What I often find most exasperating about the modern cookie-cutter mentality of the monolithic music machine—and the clueless fops who’ll take any dish o’ crap served up—is the actual creative process and it accompanying tendency toward risk-taking has been almost completely excised from the equation. It’s what makes the first waves of any new musical idea/movement/genre magical and its absence is what makes what follows, well, cookie-cutter. These cats remember that creative process well. At their core, they’re a pop band but they’re not afraid to make more than the minimal button-punching effort employed in modern tunesmithing, and even mix disparate things, like country twang to the title track and some swing to the flip, to give that core a bit more complexity in flavor. Both songs here would’ve easily garnered them a rotation slot on forward-thinking radio stations and a contract on Slash’s roster some twenty-five years ago, before the whole indie/alternative thing turned into corporate-owned, vanilla-colored shit. This is a great goddamned single and here’s hoping that some DJ finally gets tired of playing the hundredth song in a row that sounds like its ninety-nine predecessors, says “fuck it,” and drops the needle on the wax. –Jimmy Alvarado (bradleydean.com)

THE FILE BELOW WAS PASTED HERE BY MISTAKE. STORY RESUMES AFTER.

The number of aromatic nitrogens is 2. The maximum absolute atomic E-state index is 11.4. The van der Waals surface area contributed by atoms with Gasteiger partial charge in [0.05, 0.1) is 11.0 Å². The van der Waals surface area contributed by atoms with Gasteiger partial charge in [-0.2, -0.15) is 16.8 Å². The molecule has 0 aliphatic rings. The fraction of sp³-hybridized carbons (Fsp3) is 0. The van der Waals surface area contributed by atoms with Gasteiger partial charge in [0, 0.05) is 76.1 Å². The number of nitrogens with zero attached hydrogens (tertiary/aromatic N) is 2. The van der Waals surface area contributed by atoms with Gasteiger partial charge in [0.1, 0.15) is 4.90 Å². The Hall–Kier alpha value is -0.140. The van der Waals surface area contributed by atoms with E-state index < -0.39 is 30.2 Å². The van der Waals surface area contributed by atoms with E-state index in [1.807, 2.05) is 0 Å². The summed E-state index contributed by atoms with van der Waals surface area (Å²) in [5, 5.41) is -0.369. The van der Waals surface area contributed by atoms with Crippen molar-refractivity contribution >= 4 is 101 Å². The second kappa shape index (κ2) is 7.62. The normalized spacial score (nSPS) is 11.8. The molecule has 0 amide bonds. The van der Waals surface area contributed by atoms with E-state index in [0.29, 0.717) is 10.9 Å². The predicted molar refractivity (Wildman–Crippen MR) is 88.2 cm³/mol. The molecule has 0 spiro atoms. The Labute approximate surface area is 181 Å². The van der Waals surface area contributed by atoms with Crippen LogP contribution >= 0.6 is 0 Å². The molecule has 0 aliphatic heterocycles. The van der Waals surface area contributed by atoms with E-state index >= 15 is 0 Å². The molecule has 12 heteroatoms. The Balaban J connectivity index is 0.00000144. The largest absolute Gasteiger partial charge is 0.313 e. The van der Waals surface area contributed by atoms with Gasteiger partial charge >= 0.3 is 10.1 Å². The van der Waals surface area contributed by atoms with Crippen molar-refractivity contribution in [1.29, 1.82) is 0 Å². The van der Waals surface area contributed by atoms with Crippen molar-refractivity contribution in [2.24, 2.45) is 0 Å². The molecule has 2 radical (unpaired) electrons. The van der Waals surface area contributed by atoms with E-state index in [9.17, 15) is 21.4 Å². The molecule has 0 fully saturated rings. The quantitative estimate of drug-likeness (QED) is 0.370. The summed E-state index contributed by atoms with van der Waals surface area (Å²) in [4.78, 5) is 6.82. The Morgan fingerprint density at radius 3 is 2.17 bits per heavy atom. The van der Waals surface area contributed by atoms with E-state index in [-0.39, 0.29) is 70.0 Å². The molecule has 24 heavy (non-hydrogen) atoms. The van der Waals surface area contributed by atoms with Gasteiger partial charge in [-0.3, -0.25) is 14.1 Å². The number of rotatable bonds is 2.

The Deep End: CD